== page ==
Chinese Poem Lamenting the Death of a Friend

Ryōkan Taigu 良寛 Japanese

Edo period (1615–1868)

Not on view

To those trained in how to read and write kanji (Chinese characters), the calligraphy of Monk Ryōkan in this example may come across at first glance to be slightly off balance, out of alignment, and almost childish in appearance. But this disarmingly simple, artless, and exuberant style of brush writing—utterly individual and idiosyncratic—earned Ryōkan esteem as one of the great monk calligraphers of all time. Though he trained as a Sōtō Zen monk under Abbot Kokusen at Entsūji Temple, and was offered the position of head of the temple after his master died, he renounced the rigors of a monastic regimen and instead decided to live mostly as a recluse and earned the reputation of being an eccentric. He was dedicated to writing poetry in both Chinese and Japanese (especially seventeen-syllable hokku), and examples of his verse brushed in his own distinctive hand were avidly sought, both in his own day and into the present (see also 2018.853.29 in The Met’s collection for an example in highly cursive style).

Inscribed in small standard script (shōkai 小楷書), the example here is a Chinese verse composed by Ryōkan himself written in five-character lines (gogonshi). This poem is one of two poems of lament written to commemorate the death of Tomitori Yukinori 富取之則, a son of a wealthy local merchant who was one of Ryōkan’s closest friends from childhood. They studied together at Sanpōkan 三峰館 or Kyōsen-juku 狭川塾, a private school established by the Confucian scholar Ōmori Shiyō 大森子陽(1738–1791) The poem is deciphered and translated below.

昨日出城市 Sakujitsu jōshi ni ide
千門乞食之 senmon kotsujiki su
路逢有識人 michi ni aishi ushiki no hito
道子黄泉歸 iu shi yomi ni kiseri to
忽聴猶疑夢 tachimachi kikite nao yume to utagaedo
心定涙沾衣 kokoro sadamarite namida koromo o nurasu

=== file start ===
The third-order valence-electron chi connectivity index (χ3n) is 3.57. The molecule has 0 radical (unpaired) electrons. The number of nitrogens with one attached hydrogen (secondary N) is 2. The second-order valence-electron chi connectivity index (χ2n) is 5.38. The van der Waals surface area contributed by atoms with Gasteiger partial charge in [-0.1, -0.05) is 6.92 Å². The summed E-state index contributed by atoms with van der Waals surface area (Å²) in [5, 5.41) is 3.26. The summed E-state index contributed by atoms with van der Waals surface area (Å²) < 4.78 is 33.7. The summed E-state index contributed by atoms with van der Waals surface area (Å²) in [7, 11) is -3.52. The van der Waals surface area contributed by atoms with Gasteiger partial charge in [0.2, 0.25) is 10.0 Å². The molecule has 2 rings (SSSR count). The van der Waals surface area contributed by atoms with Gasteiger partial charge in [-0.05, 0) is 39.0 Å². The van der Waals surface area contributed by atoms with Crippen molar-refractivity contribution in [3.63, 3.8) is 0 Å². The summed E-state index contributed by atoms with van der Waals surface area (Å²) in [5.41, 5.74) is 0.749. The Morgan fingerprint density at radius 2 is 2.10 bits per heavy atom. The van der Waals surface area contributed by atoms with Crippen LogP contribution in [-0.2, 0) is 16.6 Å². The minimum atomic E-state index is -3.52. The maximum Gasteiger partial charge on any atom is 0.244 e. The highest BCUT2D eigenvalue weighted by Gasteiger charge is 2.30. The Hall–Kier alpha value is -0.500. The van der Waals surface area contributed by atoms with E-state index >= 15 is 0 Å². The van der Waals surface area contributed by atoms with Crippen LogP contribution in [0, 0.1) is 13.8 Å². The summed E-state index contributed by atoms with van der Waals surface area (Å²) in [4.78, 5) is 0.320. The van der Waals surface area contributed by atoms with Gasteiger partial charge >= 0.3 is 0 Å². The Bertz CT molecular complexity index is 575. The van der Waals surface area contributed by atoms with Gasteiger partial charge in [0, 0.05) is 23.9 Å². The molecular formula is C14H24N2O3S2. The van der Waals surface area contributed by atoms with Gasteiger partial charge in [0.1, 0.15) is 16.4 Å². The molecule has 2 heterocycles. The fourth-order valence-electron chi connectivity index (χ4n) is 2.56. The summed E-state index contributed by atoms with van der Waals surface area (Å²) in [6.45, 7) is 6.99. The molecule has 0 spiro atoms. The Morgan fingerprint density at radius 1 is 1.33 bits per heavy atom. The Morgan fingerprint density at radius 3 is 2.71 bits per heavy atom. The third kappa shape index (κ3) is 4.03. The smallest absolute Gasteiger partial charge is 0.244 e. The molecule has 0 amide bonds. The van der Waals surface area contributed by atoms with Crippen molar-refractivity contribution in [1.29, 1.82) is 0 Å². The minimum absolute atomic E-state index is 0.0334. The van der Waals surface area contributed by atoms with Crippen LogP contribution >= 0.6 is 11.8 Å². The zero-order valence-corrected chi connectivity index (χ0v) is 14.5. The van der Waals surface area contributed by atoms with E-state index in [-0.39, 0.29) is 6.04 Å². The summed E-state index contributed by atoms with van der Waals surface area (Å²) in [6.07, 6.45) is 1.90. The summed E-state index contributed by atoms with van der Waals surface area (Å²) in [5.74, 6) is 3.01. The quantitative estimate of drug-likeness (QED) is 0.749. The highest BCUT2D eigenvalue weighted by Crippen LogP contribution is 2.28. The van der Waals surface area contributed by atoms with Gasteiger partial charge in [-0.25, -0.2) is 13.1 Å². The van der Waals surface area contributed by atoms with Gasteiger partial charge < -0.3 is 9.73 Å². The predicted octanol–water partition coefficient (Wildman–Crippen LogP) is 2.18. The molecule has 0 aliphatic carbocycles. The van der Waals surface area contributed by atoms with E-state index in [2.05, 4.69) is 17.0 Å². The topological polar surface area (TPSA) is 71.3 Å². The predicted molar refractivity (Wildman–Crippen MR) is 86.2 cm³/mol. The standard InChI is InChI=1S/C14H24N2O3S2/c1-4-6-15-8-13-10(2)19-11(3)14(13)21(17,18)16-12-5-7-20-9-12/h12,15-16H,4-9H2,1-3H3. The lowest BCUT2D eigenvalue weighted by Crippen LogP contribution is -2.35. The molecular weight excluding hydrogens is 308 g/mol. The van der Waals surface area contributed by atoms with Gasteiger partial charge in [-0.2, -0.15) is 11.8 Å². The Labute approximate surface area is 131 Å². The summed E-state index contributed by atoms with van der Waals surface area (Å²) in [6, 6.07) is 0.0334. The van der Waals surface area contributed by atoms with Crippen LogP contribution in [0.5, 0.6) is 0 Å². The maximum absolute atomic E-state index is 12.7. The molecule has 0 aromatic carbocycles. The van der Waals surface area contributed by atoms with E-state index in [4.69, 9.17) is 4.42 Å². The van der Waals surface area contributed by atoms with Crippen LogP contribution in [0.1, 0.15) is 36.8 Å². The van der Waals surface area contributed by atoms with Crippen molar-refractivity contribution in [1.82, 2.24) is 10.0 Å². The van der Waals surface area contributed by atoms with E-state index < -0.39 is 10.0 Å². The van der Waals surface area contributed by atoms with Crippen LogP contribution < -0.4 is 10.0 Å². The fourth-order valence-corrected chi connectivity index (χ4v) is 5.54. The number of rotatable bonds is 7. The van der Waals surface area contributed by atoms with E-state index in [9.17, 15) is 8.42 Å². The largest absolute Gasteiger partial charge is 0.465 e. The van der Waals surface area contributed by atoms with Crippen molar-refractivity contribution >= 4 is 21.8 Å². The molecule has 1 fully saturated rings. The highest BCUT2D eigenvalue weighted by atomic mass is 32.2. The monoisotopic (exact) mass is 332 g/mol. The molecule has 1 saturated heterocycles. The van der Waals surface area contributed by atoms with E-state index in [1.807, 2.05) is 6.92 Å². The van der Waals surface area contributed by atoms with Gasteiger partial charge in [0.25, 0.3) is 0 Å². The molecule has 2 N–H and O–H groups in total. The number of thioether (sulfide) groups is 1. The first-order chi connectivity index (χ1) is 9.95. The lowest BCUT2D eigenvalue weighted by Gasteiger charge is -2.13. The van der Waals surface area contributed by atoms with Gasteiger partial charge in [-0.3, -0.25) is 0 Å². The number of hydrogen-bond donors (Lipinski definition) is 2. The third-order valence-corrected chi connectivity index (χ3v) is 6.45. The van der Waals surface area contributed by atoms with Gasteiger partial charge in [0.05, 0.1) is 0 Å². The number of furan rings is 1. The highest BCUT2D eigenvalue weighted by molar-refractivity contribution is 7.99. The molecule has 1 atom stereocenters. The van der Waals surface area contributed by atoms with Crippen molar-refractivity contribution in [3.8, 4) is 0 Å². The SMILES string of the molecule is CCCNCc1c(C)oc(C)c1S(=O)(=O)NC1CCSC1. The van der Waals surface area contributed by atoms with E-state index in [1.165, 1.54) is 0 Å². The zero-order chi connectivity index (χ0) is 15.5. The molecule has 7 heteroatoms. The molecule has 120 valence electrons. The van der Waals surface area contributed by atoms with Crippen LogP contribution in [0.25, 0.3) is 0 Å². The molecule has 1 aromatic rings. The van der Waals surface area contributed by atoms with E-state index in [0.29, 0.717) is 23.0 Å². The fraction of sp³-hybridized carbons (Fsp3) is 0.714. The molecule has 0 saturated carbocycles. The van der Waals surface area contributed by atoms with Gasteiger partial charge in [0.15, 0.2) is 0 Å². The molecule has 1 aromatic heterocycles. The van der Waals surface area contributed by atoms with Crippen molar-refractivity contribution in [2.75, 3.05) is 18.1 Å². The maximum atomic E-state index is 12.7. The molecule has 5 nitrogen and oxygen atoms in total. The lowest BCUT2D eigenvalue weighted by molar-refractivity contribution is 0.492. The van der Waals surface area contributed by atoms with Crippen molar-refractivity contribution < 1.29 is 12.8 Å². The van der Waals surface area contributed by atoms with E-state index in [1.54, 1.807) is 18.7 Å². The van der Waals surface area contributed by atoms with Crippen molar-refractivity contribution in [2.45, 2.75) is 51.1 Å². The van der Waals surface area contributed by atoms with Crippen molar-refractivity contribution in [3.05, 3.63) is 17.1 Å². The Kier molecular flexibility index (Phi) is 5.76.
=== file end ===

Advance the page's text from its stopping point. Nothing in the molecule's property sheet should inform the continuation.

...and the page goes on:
与子自小少 shi towa shōshō yori
往還狭河陲 ōkan su kyōka no hotori
啻不同門朋 tada dōmon no tomo ni nomi arazu
共?存丘壑期 tomo ni arishi kyūgaku no toki
家郷分飛後 kakyō yori bunpi shite nochi
消息両離支 shōsoku futari nagara rishi tari
如何揺落候 ikan zo yōraku no kō
棄我草莽萎 ware o sute sōmō nae tari
聚散自有定 shūsan onozukara sadame arite
誰能長追随 dare ka yoku nagaraku tsuizui sen ya
巳矣復何陳 yannuru kana mata nani o ka noben
飛錫獨歸來莢 shaku o tobashite hitori kaeri kinu

I went out to visit the town, yesterday, 
to beg at the gates of a thousand homes.
Along the way, I met a friend of long ago, 
who said he thought I had passed away.
As I listened to his story, it was like an unreal dream,     
though as it started to sink in, I sobbed.
When he and I were young, we went back and forth
along the bank of Kyōsen River.
And not only were we good friends from school,
but also we also viewed scenery together.
After I had left our hometown
we had no news from each other.
How at this time of falling leaves
you could leave me withering in the field
Gathering and leaving are part of destiny in life,
who does pursue forever
Saying anything now is just in vain
and walking with a monk’s staff, returned alone.

Chinese Poem Lamenting the Death of a Friend, Ryōkan Taigu 良寛 (Japanese, 1758–1831), Hanging scroll; ink on paper, Japan

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